Prior to the COVID-19 pandemic it may have been primarily researchers in labs and clinicians in intensive care units who were aware of a dangerous form of infection-triggered runaway inflammation known as a cytokine storm. But when cytokine storm reactions linked with COVID-19 started claiming lives by the thousands, scientists mobilized to try to find potential therapeutic answers.
A study led by immunobiology experts at Cincinnati Children’s, and described in Cell Reports “Effector memory T cells induce innate inflammation by triggering DNA damage and a non-canonical STING pathway in dendritic cells,” has now unveiled what the researchers suggest are important new details on how two elements of the body’s immune system clash with each other to prompt a chain of reactions that can release deadly floods of cell-killing, organ-damaging cytokines.
“These findings have implications for both autoimmunity as well as cancer,” said co-corresponding author Chandrashekhar Pasare, DVM, PhD, director of the division of immunobiology and co-director of the Center for Inflammation and Tolerance at Cincinnati Children’s. “We have discovered an independent cell signaling pathway that allows a type of immune cell called an effector memory T cell (TEM) to become a critical driver of innate cytokine storms.”
The chain reaction leading to a cytokine storm appears to start when the effector memory T cells interact with dendritic cells. These starburst shaped cells carry a large collection of receptors to detect various types of invaders. Once they encounter a harmful visitor, dendritic cells latch on and sound an alarm that instructs the rest of the immune system’s machinery to begin producing T cells that are custom designed to eliminate that type of invader.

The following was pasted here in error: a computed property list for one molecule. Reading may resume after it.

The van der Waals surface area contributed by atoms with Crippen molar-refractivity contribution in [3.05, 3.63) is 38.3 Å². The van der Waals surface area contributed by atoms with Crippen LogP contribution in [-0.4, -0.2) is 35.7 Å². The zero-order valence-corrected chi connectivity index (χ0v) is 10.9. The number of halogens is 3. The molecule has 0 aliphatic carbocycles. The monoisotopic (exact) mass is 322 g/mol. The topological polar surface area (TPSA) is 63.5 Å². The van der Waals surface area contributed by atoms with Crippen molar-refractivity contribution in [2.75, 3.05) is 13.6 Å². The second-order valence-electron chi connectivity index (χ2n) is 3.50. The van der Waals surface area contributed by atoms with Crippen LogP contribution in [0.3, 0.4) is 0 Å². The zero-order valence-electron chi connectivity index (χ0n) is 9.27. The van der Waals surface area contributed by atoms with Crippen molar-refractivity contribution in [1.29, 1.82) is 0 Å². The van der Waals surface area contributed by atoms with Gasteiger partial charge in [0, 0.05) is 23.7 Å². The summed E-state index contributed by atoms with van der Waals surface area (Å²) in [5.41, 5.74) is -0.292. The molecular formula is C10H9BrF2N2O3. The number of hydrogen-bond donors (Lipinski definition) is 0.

When the immune system wins the battle, most of the custom T cells stand down. As well as triggering the differentiation of effector T cells that fight the primary infection, the immune system also generates long-lived effector memory T cells that can then respond quickly when they meet DCs carrying signals of reinfection. However, they also have the potential to induce inflammatory responses, the researchers noted.
The scientists have now discovered that ongoing encounters with TEM cells, such as those occurring when people have autoimmunity or live in a state of chronic inflammation, actually cause DNA strands within dendritic cells to break. This, in turn, prompts a DNA repair pathway that rapidly generates large numbers of inflammatory cytokines, including IL-1b, IL-6 and IL-12.
This flood, or storm, of cytokines causes the tissue damage that occurs in autoinflammatory diseases including type 1 diabetes, multiple sclerosis, rheumatoid arthritis, and inflammatory bowel diseases such as Crohn’s disease. For some people with these conditions, ongoing inflammation also increases their risk of developing cancer.